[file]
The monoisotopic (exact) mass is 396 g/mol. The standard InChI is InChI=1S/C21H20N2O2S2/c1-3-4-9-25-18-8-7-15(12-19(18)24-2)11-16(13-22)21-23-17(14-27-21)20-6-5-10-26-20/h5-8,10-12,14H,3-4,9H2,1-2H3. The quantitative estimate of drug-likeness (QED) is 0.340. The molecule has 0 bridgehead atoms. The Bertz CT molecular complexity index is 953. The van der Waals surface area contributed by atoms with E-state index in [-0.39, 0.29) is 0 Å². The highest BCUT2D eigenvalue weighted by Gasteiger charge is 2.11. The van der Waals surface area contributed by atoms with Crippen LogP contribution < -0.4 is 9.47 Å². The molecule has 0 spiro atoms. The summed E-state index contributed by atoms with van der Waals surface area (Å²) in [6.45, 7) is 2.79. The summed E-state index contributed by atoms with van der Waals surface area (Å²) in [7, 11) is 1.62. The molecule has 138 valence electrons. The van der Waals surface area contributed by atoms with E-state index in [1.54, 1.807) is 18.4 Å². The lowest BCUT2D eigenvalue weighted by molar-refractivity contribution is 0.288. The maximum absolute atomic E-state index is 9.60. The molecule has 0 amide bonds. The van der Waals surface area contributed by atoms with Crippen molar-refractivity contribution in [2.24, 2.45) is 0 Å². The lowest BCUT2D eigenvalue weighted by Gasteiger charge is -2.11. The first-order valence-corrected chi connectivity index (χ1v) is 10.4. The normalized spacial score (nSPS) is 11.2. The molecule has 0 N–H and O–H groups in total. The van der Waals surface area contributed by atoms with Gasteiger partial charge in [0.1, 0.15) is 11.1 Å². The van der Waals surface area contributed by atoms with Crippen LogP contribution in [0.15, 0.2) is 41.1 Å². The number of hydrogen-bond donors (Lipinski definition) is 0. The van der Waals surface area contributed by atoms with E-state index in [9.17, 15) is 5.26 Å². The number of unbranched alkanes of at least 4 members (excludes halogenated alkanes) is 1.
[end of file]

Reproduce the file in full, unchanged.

The monoisotopic (exact) mass is 396 g/mol. The standard InChI is InChI=1S/C21H20N2O2S2/c1-3-4-9-25-18-8-7-15(12-19(18)24-2)11-16(13-22)21-23-17(14-27-21)20-6-5-10-26-20/h5-8,10-12,14H,3-4,9H2,1-2H3. The quantitative estimate of drug-likeness (QED) is 0.340. The molecule has 0 bridgehead atoms. The Bertz CT molecular complexity index is 953. The van der Waals surface area contributed by atoms with E-state index in [-0.39, 0.29) is 0 Å². The highest BCUT2D eigenvalue weighted by Gasteiger charge is 2.11. The van der Waals surface area contributed by atoms with Crippen LogP contribution < -0.4 is 9.47 Å². The molecule has 0 spiro atoms. The summed E-state index contributed by atoms with van der Waals surface area (Å²) in [6.45, 7) is 2.79. The summed E-state index contributed by atoms with van der Waals surface area (Å²) in [7, 11) is 1.62. The molecule has 138 valence electrons. The van der Waals surface area contributed by atoms with E-state index in [1.54, 1.807) is 18.4 Å². The lowest BCUT2D eigenvalue weighted by molar-refractivity contribution is 0.288. The maximum absolute atomic E-state index is 9.60. The molecule has 0 amide bonds. The van der Waals surface area contributed by atoms with Crippen molar-refractivity contribution in [2.24, 2.45) is 0 Å². The lowest BCUT2D eigenvalue weighted by Gasteiger charge is -2.11. The first-order valence-corrected chi connectivity index (χ1v) is 10.4. The normalized spacial score (nSPS) is 11.2. The molecule has 0 N–H and O–H groups in total. The van der Waals surface area contributed by atoms with Gasteiger partial charge in [0.1, 0.15) is 11.1 Å². The van der Waals surface area contributed by atoms with Crippen LogP contribution in [0.15, 0.2) is 41.1 Å². The number of hydrogen-bond donors (Lipinski definition) is 0. The van der Waals surface area contributed by atoms with E-state index in [9.17, 15) is 5.26 Å². The number of unbranched alkanes of at least 4 members (excludes halogenated alkanes) is 1.